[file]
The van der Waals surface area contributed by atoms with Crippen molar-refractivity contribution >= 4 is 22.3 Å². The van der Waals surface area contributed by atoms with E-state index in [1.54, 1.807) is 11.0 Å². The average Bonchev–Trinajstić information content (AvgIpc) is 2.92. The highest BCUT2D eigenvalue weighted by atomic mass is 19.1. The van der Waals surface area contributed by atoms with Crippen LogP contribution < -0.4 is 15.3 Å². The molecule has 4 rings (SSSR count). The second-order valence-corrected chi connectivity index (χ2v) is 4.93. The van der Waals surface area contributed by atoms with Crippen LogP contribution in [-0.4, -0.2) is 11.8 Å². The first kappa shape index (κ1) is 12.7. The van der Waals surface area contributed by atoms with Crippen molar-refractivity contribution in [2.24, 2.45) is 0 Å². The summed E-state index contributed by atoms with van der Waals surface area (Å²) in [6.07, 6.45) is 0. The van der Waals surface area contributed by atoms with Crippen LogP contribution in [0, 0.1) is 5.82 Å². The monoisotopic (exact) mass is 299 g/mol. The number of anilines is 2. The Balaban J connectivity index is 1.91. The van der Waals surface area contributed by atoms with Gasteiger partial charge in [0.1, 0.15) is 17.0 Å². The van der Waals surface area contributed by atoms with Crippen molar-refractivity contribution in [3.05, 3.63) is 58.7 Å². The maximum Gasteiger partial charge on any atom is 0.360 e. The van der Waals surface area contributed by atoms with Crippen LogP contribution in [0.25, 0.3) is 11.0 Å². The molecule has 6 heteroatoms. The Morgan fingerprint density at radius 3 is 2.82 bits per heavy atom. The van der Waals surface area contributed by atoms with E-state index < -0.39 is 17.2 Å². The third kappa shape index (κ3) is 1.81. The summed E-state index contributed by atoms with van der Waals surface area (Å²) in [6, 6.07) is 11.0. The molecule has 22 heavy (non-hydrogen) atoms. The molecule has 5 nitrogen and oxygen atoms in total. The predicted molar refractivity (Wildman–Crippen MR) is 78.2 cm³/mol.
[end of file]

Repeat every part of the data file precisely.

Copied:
The van der Waals surface area contributed by atoms with Crippen molar-refractivity contribution >= 4 is 22.3 Å². The van der Waals surface area contributed by atoms with E-state index in [1.54, 1.807) is 11.0 Å². The average Bonchev–Trinajstić information content (AvgIpc) is 2.92. The highest BCUT2D eigenvalue weighted by atomic mass is 19.1. The van der Waals surface area contributed by atoms with Crippen LogP contribution < -0.4 is 15.3 Å². The molecule has 4 rings (SSSR count). The second-order valence-corrected chi connectivity index (χ2v) is 4.93. The van der Waals surface area contributed by atoms with Crippen LogP contribution in [-0.4, -0.2) is 11.8 Å². The first kappa shape index (κ1) is 12.7. The van der Waals surface area contributed by atoms with Crippen molar-refractivity contribution in [2.24, 2.45) is 0 Å². The summed E-state index contributed by atoms with van der Waals surface area (Å²) in [6.07, 6.45) is 0. The van der Waals surface area contributed by atoms with Crippen LogP contribution in [0, 0.1) is 5.82 Å². The monoisotopic (exact) mass is 299 g/mol. The number of anilines is 2. The Balaban J connectivity index is 1.91. The van der Waals surface area contributed by atoms with Gasteiger partial charge in [0.1, 0.15) is 17.0 Å². The van der Waals surface area contributed by atoms with Crippen molar-refractivity contribution in [3.05, 3.63) is 58.7 Å². The maximum Gasteiger partial charge on any atom is 0.360 e. The van der Waals surface area contributed by atoms with Crippen LogP contribution in [0.25, 0.3) is 11.0 Å². The molecule has 6 heteroatoms. The Morgan fingerprint density at radius 3 is 2.82 bits per heavy atom. The van der Waals surface area contributed by atoms with E-state index < -0.39 is 17.2 Å². The third kappa shape index (κ3) is 1.81. The summed E-state index contributed by atoms with van der Waals surface area (Å²) in [6, 6.07) is 11.0. The molecule has 22 heavy (non-hydrogen) atoms. The molecule has 5 nitrogen and oxygen atoms in total. The predicted molar refractivity (Wildman–Crippen MR) is 78.2 cm³/mol.